penalties against such intrusions.
If indeed things were as our Minister friend suggests and as is depicted in the accompanying
illustration one would have to ask why to the following questions?
Why did the Lord issue a degree that any outsider (not appointed to the work or service of the
Tabernacle) was to be put to death if they approached to near the structure? (Num 1:51; 3:38)
Why were the various items of furnishings (with the exception of the Laver) always covered in
Whilst in transit the “Brazen altar” was always covered thus concealing it from the eyes of the people, it
was only uncovered and visible when set up in the courtyard and this only to those permitted within the
courtyard, the Priests and the Levites who performed the work and service of the Tabernacle.
The “Brazen Altar” represents the fully consecrated believers, faith, obedience, and sacrifice which is
completely hidden from the sight of the world by the dark seal skin coverings placed over the altar when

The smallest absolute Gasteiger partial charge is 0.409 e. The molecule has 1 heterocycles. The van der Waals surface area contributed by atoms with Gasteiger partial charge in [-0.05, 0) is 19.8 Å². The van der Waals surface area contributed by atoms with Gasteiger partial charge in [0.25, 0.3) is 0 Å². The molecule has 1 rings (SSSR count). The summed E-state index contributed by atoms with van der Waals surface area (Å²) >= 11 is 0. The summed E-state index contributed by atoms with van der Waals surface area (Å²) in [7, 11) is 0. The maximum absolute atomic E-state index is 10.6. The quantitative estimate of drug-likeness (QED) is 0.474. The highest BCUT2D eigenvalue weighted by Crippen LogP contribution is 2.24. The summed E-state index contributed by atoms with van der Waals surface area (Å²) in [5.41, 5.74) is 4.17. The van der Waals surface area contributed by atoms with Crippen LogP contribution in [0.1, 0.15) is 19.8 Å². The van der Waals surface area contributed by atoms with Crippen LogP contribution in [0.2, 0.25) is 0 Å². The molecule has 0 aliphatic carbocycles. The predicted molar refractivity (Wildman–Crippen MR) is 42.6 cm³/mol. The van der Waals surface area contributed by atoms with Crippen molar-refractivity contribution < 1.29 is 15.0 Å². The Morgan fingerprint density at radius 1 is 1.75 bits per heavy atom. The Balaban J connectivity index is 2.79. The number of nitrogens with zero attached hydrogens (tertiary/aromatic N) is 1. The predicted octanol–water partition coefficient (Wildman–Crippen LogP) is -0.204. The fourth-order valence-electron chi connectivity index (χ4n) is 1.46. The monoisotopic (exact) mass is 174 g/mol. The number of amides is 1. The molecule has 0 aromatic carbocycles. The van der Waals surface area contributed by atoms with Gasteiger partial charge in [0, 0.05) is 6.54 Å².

in transit. The world only sees our flesh, as represented in the rough, unsightly seal skins and judges us
accordingly, our true relationship to God hidden from their sight. Only those true believers residing within
the “courtyard condition” (typified by the Levites), and those in the “Holy” or “spirit begotten
condition” (represented by the Priests) can perceive this.
Likewise the various furnishing found within the Tabernacle (with the exception of the Ark of the
Covenant) were similarly covered whilst in transit uncovered only once the Tabernacle was set up.
Here however we note a distinction is made between those in the “courtyard condition”, Levites, and